Horrible.

    David Miscavage is a little Hitler. Evil, diabolical, dangerous, sociopath.

  6. #6
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    I missed the last few episodes but taped them so I need to catch up and watch them from my DVR.

    Here are some observations from some of the others i did see.

    ---What is amazingly sad to me is when this organization (cult) talks about people's "crimes" against their organization there really is nothing the person did. Absolutely nothing of any seriousness. And yet they put them in punishments that make it seem the person committed a serious crime or something. Its insane.

    There is talk of putting people in the solitary confinement type buildings like where his wife is and I am thinking what the heck did they do? They didnt even do anything much wrong. Maybe just disagreed with something but nothing serious to warrant that punishment.

    Its a true sign of serious brainwashing since the people must think they really did crimes against the organization. Normal folks would say "this is not right" and get out as fast as they could.

    ---Another sign of some serious brainwashing. When you saw some of the episodes of the scientology people harrassing other people they do it with such evilness and meanness. You can sense they are filled with rage against outside folks that disagree with them. That is not normal.

    Most people who disagree with someone would just kindly ignore the other persons views but this group gets violent and mean against people who disagree with them. That is a true sign of some serious brainwashing.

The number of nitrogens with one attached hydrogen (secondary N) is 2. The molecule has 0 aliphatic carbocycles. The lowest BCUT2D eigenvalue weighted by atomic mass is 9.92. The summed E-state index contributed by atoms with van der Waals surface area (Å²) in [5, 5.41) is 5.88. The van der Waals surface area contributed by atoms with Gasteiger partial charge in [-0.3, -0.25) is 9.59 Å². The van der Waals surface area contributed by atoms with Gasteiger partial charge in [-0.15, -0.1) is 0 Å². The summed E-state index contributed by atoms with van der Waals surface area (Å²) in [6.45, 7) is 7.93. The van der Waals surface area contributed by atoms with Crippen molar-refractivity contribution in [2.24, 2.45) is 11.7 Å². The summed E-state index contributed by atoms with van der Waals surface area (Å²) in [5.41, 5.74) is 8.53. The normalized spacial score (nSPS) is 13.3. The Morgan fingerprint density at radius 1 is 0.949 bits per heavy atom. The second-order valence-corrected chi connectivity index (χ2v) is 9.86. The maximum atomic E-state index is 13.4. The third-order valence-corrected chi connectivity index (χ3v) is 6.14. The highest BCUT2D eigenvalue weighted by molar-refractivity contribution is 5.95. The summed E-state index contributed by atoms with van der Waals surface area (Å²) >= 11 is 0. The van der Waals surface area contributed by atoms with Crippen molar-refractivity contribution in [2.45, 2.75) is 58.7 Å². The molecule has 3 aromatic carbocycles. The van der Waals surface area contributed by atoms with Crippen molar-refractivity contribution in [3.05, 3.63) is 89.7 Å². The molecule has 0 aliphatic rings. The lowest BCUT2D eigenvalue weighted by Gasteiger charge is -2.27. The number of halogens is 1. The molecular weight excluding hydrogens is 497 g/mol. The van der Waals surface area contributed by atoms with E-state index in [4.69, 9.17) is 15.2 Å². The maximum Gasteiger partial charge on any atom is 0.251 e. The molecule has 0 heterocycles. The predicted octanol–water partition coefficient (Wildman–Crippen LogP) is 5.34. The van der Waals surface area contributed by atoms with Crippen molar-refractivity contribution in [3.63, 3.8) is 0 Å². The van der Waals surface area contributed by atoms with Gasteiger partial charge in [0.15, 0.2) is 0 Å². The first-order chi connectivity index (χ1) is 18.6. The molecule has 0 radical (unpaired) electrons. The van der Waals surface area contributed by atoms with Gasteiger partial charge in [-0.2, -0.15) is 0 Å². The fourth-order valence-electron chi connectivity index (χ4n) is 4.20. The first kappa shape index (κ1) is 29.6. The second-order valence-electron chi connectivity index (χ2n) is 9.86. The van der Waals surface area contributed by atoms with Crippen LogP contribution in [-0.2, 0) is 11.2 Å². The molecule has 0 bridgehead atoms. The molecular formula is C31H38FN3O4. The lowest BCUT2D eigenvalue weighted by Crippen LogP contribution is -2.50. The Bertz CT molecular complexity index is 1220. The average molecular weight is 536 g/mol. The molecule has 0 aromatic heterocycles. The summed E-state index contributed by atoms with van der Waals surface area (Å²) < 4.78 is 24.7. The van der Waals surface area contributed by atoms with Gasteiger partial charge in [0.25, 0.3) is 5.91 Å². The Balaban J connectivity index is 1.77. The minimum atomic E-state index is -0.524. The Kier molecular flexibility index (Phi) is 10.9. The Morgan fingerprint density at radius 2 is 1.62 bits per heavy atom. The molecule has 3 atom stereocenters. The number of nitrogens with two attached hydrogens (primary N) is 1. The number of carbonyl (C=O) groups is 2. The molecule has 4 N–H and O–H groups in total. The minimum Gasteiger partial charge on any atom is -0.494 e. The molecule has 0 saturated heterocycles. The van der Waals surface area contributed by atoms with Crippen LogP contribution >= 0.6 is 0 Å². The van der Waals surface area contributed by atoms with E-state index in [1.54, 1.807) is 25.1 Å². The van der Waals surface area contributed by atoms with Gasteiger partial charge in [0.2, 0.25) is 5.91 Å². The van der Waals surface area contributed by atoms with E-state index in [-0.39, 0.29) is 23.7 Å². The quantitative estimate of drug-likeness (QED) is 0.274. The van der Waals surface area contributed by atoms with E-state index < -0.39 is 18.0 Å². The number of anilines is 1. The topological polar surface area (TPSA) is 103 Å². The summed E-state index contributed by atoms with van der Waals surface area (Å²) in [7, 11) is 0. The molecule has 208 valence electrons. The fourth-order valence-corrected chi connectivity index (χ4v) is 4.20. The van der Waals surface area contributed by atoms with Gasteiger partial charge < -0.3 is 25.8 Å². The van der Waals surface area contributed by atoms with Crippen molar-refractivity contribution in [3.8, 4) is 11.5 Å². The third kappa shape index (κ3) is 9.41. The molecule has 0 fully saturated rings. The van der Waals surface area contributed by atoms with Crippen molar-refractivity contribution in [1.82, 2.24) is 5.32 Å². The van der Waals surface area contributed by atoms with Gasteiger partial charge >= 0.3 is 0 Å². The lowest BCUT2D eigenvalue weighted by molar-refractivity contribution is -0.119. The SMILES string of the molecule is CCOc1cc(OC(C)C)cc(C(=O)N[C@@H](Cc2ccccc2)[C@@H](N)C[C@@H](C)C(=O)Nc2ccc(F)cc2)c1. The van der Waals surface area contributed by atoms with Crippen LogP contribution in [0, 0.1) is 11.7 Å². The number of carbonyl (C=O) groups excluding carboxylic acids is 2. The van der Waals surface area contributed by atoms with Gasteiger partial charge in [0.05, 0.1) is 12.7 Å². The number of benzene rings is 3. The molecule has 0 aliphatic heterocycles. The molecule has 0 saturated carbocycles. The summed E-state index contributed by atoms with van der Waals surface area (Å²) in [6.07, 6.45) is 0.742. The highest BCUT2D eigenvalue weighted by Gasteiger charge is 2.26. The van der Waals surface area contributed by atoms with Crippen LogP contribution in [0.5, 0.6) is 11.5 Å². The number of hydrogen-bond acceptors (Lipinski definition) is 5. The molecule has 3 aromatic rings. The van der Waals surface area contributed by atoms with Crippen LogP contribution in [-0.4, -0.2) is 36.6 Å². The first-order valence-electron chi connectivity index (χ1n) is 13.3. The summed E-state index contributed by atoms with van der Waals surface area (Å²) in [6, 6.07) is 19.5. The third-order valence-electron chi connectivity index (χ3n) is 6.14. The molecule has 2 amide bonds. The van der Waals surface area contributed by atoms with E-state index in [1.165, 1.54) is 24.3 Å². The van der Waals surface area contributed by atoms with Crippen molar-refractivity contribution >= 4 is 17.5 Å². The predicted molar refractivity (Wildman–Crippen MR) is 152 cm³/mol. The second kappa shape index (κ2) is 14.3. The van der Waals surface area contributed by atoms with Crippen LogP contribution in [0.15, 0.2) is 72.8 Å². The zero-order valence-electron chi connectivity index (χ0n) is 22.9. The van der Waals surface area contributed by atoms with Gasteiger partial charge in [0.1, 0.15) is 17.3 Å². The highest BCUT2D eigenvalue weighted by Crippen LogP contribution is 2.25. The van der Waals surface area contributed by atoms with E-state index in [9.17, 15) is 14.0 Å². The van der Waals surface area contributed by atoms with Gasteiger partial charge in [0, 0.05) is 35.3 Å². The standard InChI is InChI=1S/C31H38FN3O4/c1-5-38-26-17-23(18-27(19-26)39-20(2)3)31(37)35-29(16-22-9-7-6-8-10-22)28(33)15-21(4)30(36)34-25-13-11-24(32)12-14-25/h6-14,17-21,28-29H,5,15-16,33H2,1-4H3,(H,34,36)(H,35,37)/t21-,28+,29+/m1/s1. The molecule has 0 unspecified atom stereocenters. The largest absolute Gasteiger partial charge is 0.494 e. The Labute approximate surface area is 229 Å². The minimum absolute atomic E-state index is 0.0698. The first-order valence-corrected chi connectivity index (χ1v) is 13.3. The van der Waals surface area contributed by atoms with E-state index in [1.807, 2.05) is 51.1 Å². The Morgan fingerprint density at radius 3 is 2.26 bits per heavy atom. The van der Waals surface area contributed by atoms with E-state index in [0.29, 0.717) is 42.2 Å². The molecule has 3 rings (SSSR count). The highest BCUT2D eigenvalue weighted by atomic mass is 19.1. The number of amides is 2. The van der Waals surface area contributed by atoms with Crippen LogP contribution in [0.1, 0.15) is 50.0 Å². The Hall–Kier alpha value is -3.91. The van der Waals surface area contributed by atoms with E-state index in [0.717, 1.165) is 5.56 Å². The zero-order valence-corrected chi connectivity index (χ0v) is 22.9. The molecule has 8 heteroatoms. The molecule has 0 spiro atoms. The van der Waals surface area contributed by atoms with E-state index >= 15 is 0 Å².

They cant be wrong in their minds or their whole existence is for nothing.

    ---I didnt realize there is a lifetime contract and the organization tries to force people to stay with the threat of owing the money for the classes. WTH Its a way of controlling the people to force them to stay in the group. Give it free at first but then you cant leave unless you had tons of money that most do not have. That is so messed up.

    This is no church by any stretch of the definition.

    ---Their books and classes that they force their members to take give them nothing of value in the real world if a member wants to leave.

    Its not like they can list anything on a resume that they graduated with a college degree or anything. Their teachings are their own and are not recognized by companies so its useless all that training to members that want to leave the group.

    They must feel so helpless and feel forced to stay since they have no real skills or training that can help them get a job on the outside world.

    Its another form of control the group uses on its members.

  7. #7
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    Quote Originally Posted by Hatfield View Post
    ---Their books and classes that they force their members to take give them nothing of value in the real world if a member wants to leave.

    Its not like they can list anything on a resume that they graduated with a college degree or anything. Their teachings are their own and are not recognized by companies so its useless all that training to members that want to leave the group.

    They must feel so helpless and feel forced to stay since they have no real skills or training that can help them get a job on the outside world.

    Its another form of control the group uses on its members.